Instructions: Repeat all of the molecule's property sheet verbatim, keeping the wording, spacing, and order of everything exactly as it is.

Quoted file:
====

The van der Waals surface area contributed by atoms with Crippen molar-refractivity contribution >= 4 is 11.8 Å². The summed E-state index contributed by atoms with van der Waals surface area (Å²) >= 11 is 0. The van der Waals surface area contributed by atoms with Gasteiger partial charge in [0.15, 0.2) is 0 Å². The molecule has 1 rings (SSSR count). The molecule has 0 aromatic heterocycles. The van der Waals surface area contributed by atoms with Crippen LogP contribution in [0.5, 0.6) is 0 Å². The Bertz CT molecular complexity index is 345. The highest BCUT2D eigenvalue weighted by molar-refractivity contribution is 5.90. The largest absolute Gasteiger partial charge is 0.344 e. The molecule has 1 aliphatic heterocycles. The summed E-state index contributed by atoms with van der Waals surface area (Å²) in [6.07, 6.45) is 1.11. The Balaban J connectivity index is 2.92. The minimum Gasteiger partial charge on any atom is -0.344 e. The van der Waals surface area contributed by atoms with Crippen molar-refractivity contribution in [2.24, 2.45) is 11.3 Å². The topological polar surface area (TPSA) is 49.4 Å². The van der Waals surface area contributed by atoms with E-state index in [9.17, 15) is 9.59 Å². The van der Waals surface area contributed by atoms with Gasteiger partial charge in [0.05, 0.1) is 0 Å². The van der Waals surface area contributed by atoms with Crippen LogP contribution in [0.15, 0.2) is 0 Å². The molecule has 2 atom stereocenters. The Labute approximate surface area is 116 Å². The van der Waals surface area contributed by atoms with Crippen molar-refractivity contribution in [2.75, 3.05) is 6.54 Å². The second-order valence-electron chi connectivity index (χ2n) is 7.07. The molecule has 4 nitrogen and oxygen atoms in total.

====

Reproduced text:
The van der Waals surface area contributed by atoms with Crippen molar-refractivity contribution >= 4 is 11.8 Å². The summed E-state index contributed by atoms with van der Waals surface area (Å²) >= 11 is 0. The van der Waals surface area contributed by atoms with Gasteiger partial charge in [0.15, 0.2) is 0 Å². The molecule has 1 rings (SSSR count). The molecule has 0 aromatic heterocycles. The van der Waals surface area contributed by atoms with Crippen LogP contribution in [0.5, 0.6) is 0 Å². The Bertz CT molecular complexity index is 345. The highest BCUT2D eigenvalue weighted by molar-refractivity contribution is 5.90. The largest absolute Gasteiger partial charge is 0.344 e. The molecule has 1 aliphatic heterocycles. The summed E-state index contributed by atoms with van der Waals surface area (Å²) in [6.07, 6.45) is 1.11. The Balaban J connectivity index is 2.92. The minimum Gasteiger partial charge on any atom is -0.344 e. The van der Waals surface area contributed by atoms with Crippen molar-refractivity contribution in [2.24, 2.45) is 11.3 Å². The topological polar surface area (TPSA) is 49.4 Å². The van der Waals surface area contributed by atoms with E-state index in [9.17, 15) is 9.59 Å². The van der Waals surface area contributed by atoms with Gasteiger partial charge in [0.05, 0.1) is 0 Å². The van der Waals surface area contributed by atoms with Crippen LogP contribution in [0.15, 0.2) is 0 Å². The molecule has 2 atom stereocenters. The Labute approximate surface area is 116 Å². The van der Waals surface area contributed by atoms with Crippen molar-refractivity contribution in [2.75, 3.05) is 6.54 Å². The second-order valence-electron chi connectivity index (χ2n) is 7.07. The molecule has 4 nitrogen and oxygen atoms in total.